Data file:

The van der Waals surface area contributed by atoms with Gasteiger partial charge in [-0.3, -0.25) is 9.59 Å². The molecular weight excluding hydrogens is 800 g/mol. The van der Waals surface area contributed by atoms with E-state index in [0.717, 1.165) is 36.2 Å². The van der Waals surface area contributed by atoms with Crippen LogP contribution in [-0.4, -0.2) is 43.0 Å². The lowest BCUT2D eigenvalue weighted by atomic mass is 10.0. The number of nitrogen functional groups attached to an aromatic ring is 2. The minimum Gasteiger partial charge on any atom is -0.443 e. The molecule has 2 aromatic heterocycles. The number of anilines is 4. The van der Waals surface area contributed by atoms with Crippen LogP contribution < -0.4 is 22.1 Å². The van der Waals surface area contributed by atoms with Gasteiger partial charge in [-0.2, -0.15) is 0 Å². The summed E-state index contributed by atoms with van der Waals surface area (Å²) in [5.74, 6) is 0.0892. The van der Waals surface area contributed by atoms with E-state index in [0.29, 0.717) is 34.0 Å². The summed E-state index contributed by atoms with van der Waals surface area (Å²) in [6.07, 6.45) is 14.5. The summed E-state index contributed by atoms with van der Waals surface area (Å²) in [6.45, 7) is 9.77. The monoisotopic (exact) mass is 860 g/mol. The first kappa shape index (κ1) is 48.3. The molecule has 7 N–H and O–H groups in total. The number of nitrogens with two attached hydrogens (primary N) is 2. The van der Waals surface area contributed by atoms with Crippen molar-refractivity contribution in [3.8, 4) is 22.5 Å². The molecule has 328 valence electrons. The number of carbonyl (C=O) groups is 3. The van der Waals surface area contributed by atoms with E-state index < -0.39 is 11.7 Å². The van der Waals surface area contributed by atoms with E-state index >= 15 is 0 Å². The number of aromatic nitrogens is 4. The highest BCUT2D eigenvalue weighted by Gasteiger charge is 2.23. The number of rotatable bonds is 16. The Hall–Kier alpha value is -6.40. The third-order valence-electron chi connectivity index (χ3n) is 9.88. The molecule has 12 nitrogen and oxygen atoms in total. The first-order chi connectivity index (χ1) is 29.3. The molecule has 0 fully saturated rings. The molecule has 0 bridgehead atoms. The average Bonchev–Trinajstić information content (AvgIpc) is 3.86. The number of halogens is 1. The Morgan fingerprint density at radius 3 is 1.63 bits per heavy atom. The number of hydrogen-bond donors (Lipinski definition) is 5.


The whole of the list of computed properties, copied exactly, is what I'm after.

The van der Waals surface area contributed by atoms with Gasteiger partial charge in [-0.3, -0.25) is 9.59 Å². The molecular weight excluding hydrogens is 800 g/mol. The van der Waals surface area contributed by atoms with E-state index in [0.717, 1.165) is 36.2 Å². The van der Waals surface area contributed by atoms with Crippen LogP contribution in [-0.4, -0.2) is 43.0 Å². The lowest BCUT2D eigenvalue weighted by atomic mass is 10.0. The number of nitrogen functional groups attached to an aromatic ring is 2. The minimum Gasteiger partial charge on any atom is -0.443 e. The molecule has 2 aromatic heterocycles. The number of anilines is 4. The van der Waals surface area contributed by atoms with Crippen LogP contribution < -0.4 is 22.1 Å². The van der Waals surface area contributed by atoms with Gasteiger partial charge in [-0.2, -0.15) is 0 Å². The summed E-state index contributed by atoms with van der Waals surface area (Å²) in [5.74, 6) is 0.0892. The van der Waals surface area contributed by atoms with E-state index in [0.29, 0.717) is 34.0 Å². The summed E-state index contributed by atoms with van der Waals surface area (Å²) in [6.07, 6.45) is 14.5. The summed E-state index contributed by atoms with van der Waals surface area (Å²) in [6.45, 7) is 9.77. The monoisotopic (exact) mass is 860 g/mol. The first kappa shape index (κ1) is 48.3. The molecule has 7 N–H and O–H groups in total. The number of nitrogens with two attached hydrogens (primary N) is 2. The van der Waals surface area contributed by atoms with Crippen molar-refractivity contribution in [3.8, 4) is 22.5 Å². The molecule has 328 valence electrons. The number of carbonyl (C=O) groups is 3. The van der Waals surface area contributed by atoms with E-state index < -0.39 is 11.7 Å². The van der Waals surface area contributed by atoms with E-state index >= 15 is 0 Å². The number of aromatic nitrogens is 4. The highest BCUT2D eigenvalue weighted by Gasteiger charge is 2.23. The number of rotatable bonds is 16. The Hall–Kier alpha value is -6.40. The third-order valence-electron chi connectivity index (χ3n) is 9.88. The molecule has 12 nitrogen and oxygen atoms in total. The first-order chi connectivity index (χ1) is 29.3. The molecule has 0 fully saturated rings. The molecule has 0 bridgehead atoms. The average Bonchev–Trinajstić information content (AvgIpc) is 3.86. The number of halogens is 1. The Morgan fingerprint density at radius 3 is 1.63 bits per heavy atom. The number of hydrogen-bond donors (Lipinski definition) is 5.